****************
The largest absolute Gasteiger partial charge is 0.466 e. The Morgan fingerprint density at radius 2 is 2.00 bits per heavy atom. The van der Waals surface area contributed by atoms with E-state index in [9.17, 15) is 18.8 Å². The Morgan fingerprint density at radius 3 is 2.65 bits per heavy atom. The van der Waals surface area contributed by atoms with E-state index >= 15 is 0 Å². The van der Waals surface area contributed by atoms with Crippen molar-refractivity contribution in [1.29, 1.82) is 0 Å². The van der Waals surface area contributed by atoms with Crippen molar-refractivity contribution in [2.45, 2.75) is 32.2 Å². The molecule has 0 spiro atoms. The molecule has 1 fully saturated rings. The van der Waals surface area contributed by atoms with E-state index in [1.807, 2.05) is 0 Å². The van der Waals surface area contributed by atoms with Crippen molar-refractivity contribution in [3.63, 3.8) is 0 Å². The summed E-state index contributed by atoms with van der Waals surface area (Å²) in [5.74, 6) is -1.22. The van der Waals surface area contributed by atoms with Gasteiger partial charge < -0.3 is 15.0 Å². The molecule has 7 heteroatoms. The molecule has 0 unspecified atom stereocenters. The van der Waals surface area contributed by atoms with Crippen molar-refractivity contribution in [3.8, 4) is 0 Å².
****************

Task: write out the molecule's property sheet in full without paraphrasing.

The largest absolute Gasteiger partial charge is 0.466 e. The Morgan fingerprint density at radius 2 is 2.00 bits per heavy atom. The van der Waals surface area contributed by atoms with E-state index in [9.17, 15) is 18.8 Å². The Morgan fingerprint density at radius 3 is 2.65 bits per heavy atom. The van der Waals surface area contributed by atoms with E-state index >= 15 is 0 Å². The van der Waals surface area contributed by atoms with Crippen molar-refractivity contribution in [1.29, 1.82) is 0 Å². The van der Waals surface area contributed by atoms with Crippen molar-refractivity contribution in [2.45, 2.75) is 32.2 Å². The molecule has 0 spiro atoms. The molecule has 1 fully saturated rings. The van der Waals surface area contributed by atoms with E-state index in [1.807, 2.05) is 0 Å². The van der Waals surface area contributed by atoms with Crippen molar-refractivity contribution in [3.63, 3.8) is 0 Å². The summed E-state index contributed by atoms with van der Waals surface area (Å²) in [5.74, 6) is -1.22. The van der Waals surface area contributed by atoms with Gasteiger partial charge < -0.3 is 15.0 Å². The molecule has 7 heteroatoms. The molecule has 0 unspecified atom stereocenters. The van der Waals surface area contributed by atoms with Crippen molar-refractivity contribution in [3.8, 4) is 0 Å².